“It is evident that the object and design of the Michigan and New York statutes is to grant in-state wineries a competitive advantage over wineries located beyond the states’ borders,” Kennedy wrote in an opinion joined by Justices Antonin Scalia, David H. Souter, Ruth Bader Ginsburg and Stephen G. Breyer.
Good. What about beer.
[Boring thoughts after the cut.]
It appears to me that for Scalia, Renquist and Thomas there was a conflict between the Interstate Commerce Clause and the 21st Amendment. Scalia showed his often hidden distrust of government power in coming down on the side he did. I think it’s instructive about Scalia’s leanings in general. He’s one of those for whom the Constitution is important because it is a defense against tyranny, but who understands that to be effective it has to actually be followed and not merely given lip service.
Of course, the states at issue did themselves no favors by painting blatantly discriminatory laws intended to do exactly what states are not allowed to do – interfere with interstate commerce – as efforts to “curb underage drinking.” A FedEx shipment of wine from in state is no less likely to go to an underaged person than a shipment delivered by the same driver from another state. I am shocked that Thomas bought their specious argument.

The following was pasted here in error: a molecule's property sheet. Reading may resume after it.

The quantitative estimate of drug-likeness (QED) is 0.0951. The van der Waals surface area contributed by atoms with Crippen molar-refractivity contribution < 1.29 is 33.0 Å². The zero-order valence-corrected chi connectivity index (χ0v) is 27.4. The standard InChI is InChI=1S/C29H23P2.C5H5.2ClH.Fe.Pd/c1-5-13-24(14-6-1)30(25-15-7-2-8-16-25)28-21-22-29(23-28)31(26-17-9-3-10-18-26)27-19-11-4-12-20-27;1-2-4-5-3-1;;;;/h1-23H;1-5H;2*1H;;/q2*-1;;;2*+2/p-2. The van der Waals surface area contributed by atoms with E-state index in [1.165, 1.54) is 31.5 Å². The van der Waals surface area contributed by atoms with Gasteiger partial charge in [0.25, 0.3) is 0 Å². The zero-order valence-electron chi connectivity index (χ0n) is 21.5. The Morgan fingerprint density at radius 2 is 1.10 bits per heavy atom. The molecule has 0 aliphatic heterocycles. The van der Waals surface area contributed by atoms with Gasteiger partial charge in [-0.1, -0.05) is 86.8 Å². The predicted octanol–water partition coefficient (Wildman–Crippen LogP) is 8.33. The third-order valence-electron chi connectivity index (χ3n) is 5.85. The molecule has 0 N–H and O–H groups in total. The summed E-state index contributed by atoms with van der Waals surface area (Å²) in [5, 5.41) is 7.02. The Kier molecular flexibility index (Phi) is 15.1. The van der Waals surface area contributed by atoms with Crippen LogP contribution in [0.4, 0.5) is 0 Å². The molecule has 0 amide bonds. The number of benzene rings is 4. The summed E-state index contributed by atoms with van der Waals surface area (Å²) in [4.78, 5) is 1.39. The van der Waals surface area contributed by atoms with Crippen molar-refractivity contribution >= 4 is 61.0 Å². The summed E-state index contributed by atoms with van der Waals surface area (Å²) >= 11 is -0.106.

Professor Bainbridge points out Scalia’s writing in an earlier concurring opinion (West Lynn Creamery v. Healy (93-141), 512 U.S. 186 (1994). on the “negative” Commerce Clause:
As a result, I will, on stare decisis grounds, enforce a self executing “negative” Commerce Clause in two situations: (1) against a state law that facially discriminates against interstate commerce., and (2) against a state law that is indistinguishable from a type of law previously held unconstitutional by this Court.
Scalia is “no fan of the dormant commerce clause,” according to Bainbridge. Interestingly, he was joined in the above opinion by Justice Thomas. Bainbridge thinks he “was not persuaded by Thomas’ account of the 21st amendment.” I think he simply didn’t buy the states’ argument that a minor was somehow more likely to get wine from an out-of-state than in-state shipment. With no legitimate state interest at stake, he decided “on stare decisis grounds…against a state law that facially discriminates against interstate commerce.”